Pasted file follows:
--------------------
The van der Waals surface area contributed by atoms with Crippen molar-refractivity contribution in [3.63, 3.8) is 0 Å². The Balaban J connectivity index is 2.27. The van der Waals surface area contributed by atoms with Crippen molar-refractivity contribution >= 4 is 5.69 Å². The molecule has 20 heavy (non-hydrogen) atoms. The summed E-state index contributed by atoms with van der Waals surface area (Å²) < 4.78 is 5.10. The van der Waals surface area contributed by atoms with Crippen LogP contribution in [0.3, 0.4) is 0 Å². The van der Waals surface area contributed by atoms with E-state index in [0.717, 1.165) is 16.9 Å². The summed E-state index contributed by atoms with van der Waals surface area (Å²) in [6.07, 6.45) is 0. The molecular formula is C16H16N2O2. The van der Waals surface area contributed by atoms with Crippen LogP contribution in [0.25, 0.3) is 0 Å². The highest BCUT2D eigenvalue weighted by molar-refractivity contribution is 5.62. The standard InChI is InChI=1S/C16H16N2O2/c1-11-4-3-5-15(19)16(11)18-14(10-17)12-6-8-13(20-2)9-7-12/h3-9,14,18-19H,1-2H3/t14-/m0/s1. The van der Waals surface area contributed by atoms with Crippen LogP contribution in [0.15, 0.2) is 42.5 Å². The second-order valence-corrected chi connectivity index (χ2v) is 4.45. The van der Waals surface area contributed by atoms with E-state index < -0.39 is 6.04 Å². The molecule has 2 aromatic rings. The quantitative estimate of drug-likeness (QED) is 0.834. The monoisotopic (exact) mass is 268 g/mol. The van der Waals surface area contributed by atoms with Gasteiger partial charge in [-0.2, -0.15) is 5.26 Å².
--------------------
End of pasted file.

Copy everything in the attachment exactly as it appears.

The van der Waals surface area contributed by atoms with Crippen molar-refractivity contribution in [3.63, 3.8) is 0 Å². The Balaban J connectivity index is 2.27. The van der Waals surface area contributed by atoms with Crippen molar-refractivity contribution >= 4 is 5.69 Å². The molecule has 20 heavy (non-hydrogen) atoms. The summed E-state index contributed by atoms with van der Waals surface area (Å²) < 4.78 is 5.10. The van der Waals surface area contributed by atoms with Crippen LogP contribution in [0.3, 0.4) is 0 Å². The van der Waals surface area contributed by atoms with E-state index in [0.717, 1.165) is 16.9 Å². The summed E-state index contributed by atoms with van der Waals surface area (Å²) in [6.07, 6.45) is 0. The molecular formula is C16H16N2O2. The van der Waals surface area contributed by atoms with Crippen LogP contribution in [0.25, 0.3) is 0 Å². The highest BCUT2D eigenvalue weighted by molar-refractivity contribution is 5.62. The standard InChI is InChI=1S/C16H16N2O2/c1-11-4-3-5-15(19)16(11)18-14(10-17)12-6-8-13(20-2)9-7-12/h3-9,14,18-19H,1-2H3/t14-/m0/s1. The van der Waals surface area contributed by atoms with Crippen LogP contribution in [0.15, 0.2) is 42.5 Å². The second-order valence-corrected chi connectivity index (χ2v) is 4.45. The van der Waals surface area contributed by atoms with E-state index < -0.39 is 6.04 Å². The molecule has 2 aromatic rings. The quantitative estimate of drug-likeness (QED) is 0.834. The monoisotopic (exact) mass is 268 g/mol. The van der Waals surface area contributed by atoms with Gasteiger partial charge in [-0.2, -0.15) is 5.26 Å².